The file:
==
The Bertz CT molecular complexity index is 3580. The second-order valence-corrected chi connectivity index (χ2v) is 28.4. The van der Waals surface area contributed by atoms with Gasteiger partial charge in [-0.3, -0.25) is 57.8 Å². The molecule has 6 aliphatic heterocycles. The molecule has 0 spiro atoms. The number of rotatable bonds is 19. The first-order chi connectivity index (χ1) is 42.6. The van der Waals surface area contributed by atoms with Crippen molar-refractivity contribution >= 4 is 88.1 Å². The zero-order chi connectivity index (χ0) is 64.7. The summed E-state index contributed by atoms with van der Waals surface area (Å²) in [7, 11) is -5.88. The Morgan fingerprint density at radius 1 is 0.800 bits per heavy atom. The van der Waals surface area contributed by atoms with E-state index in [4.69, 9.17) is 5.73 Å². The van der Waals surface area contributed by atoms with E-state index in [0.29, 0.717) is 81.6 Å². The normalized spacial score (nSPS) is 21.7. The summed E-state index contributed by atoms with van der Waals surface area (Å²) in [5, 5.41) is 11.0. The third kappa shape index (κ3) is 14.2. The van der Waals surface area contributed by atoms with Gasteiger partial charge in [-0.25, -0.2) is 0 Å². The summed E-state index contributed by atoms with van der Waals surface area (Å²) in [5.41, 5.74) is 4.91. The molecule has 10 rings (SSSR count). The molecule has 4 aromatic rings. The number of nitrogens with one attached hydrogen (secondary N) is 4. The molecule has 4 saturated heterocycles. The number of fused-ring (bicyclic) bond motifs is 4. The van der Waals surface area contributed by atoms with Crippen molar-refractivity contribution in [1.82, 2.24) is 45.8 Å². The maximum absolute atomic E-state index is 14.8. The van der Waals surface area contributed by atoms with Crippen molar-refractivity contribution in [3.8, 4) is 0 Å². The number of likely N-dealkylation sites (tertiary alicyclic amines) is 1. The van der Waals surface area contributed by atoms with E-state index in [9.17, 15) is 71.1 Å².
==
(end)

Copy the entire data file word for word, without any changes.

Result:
The Bertz CT molecular complexity index is 3580. The second-order valence-corrected chi connectivity index (χ2v) is 28.4. The van der Waals surface area contributed by atoms with Gasteiger partial charge in [-0.3, -0.25) is 57.8 Å². The molecule has 6 aliphatic heterocycles. The molecule has 0 spiro atoms. The number of rotatable bonds is 19. The first-order chi connectivity index (χ1) is 42.6. The van der Waals surface area contributed by atoms with Crippen molar-refractivity contribution >= 4 is 88.1 Å². The zero-order chi connectivity index (χ0) is 64.7. The summed E-state index contributed by atoms with van der Waals surface area (Å²) in [7, 11) is -5.88. The Morgan fingerprint density at radius 1 is 0.800 bits per heavy atom. The van der Waals surface area contributed by atoms with E-state index in [4.69, 9.17) is 5.73 Å². The van der Waals surface area contributed by atoms with E-state index in [0.29, 0.717) is 81.6 Å². The normalized spacial score (nSPS) is 21.7. The summed E-state index contributed by atoms with van der Waals surface area (Å²) in [5, 5.41) is 11.0. The third kappa shape index (κ3) is 14.2. The van der Waals surface area contributed by atoms with Gasteiger partial charge in [-0.25, -0.2) is 0 Å². The summed E-state index contributed by atoms with van der Waals surface area (Å²) in [5.41, 5.74) is 4.91. The molecule has 10 rings (SSSR count). The molecule has 4 aromatic rings. The number of nitrogens with one attached hydrogen (secondary N) is 4. The molecule has 4 saturated heterocycles. The number of fused-ring (bicyclic) bond motifs is 4. The van der Waals surface area contributed by atoms with Crippen molar-refractivity contribution in [1.82, 2.24) is 45.8 Å². The maximum absolute atomic E-state index is 14.8. The van der Waals surface area contributed by atoms with Crippen molar-refractivity contribution in [3.8, 4) is 0 Å². The number of likely N-dealkylation sites (tertiary alicyclic amines) is 1. The van der Waals surface area contributed by atoms with E-state index in [9.17, 15) is 71.1 Å².